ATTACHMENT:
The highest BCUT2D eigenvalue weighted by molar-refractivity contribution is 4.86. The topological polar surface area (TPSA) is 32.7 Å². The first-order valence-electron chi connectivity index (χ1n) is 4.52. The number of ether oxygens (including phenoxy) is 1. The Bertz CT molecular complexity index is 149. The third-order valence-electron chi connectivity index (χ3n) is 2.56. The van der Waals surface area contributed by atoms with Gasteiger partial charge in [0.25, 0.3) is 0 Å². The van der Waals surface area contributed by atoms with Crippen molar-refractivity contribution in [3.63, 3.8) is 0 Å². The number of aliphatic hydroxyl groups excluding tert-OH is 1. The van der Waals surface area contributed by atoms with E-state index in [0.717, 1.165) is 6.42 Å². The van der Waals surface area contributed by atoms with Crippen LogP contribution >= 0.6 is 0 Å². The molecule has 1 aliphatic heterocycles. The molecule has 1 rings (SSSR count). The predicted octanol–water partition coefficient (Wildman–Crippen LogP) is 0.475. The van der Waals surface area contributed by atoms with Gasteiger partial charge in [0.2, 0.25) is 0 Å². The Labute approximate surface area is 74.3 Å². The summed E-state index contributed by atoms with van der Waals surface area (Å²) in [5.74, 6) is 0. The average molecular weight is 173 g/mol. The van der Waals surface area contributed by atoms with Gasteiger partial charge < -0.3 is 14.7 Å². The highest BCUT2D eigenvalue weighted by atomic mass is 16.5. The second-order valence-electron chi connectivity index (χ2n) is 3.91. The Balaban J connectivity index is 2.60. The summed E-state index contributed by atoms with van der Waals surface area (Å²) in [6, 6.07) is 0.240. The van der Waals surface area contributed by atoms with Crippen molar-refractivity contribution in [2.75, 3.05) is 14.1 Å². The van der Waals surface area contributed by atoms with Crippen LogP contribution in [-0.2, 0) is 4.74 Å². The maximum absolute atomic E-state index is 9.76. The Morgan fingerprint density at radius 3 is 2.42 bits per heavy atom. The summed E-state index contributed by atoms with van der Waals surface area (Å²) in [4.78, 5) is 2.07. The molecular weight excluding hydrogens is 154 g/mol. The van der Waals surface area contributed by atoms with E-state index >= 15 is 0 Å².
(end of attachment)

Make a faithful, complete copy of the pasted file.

The highest BCUT2D eigenvalue weighted by molar-refractivity contribution is 4.86. The topological polar surface area (TPSA) is 32.7 Å². The first-order valence-electron chi connectivity index (χ1n) is 4.52. The number of ether oxygens (including phenoxy) is 1. The Bertz CT molecular complexity index is 149. The third-order valence-electron chi connectivity index (χ3n) is 2.56. The van der Waals surface area contributed by atoms with Gasteiger partial charge in [0.25, 0.3) is 0 Å². The van der Waals surface area contributed by atoms with Crippen molar-refractivity contribution in [3.63, 3.8) is 0 Å². The number of aliphatic hydroxyl groups excluding tert-OH is 1. The van der Waals surface area contributed by atoms with E-state index in [0.717, 1.165) is 6.42 Å². The van der Waals surface area contributed by atoms with Crippen LogP contribution >= 0.6 is 0 Å². The molecule has 1 aliphatic heterocycles. The molecule has 1 rings (SSSR count). The predicted octanol–water partition coefficient (Wildman–Crippen LogP) is 0.475. The van der Waals surface area contributed by atoms with Gasteiger partial charge in [0.2, 0.25) is 0 Å². The Labute approximate surface area is 74.3 Å². The summed E-state index contributed by atoms with van der Waals surface area (Å²) in [5.74, 6) is 0. The average molecular weight is 173 g/mol. The van der Waals surface area contributed by atoms with Gasteiger partial charge < -0.3 is 14.7 Å². The highest BCUT2D eigenvalue weighted by atomic mass is 16.5. The second-order valence-electron chi connectivity index (χ2n) is 3.91. The Balaban J connectivity index is 2.60. The summed E-state index contributed by atoms with van der Waals surface area (Å²) in [6, 6.07) is 0.240. The van der Waals surface area contributed by atoms with Crippen molar-refractivity contribution in [2.75, 3.05) is 14.1 Å². The van der Waals surface area contributed by atoms with Crippen LogP contribution in [-0.2, 0) is 4.74 Å². The maximum absolute atomic E-state index is 9.76. The Morgan fingerprint density at radius 3 is 2.42 bits per heavy atom. The summed E-state index contributed by atoms with van der Waals surface area (Å²) in [4.78, 5) is 2.07. The molecular weight excluding hydrogens is 154 g/mol. The van der Waals surface area contributed by atoms with E-state index >= 15 is 0 Å².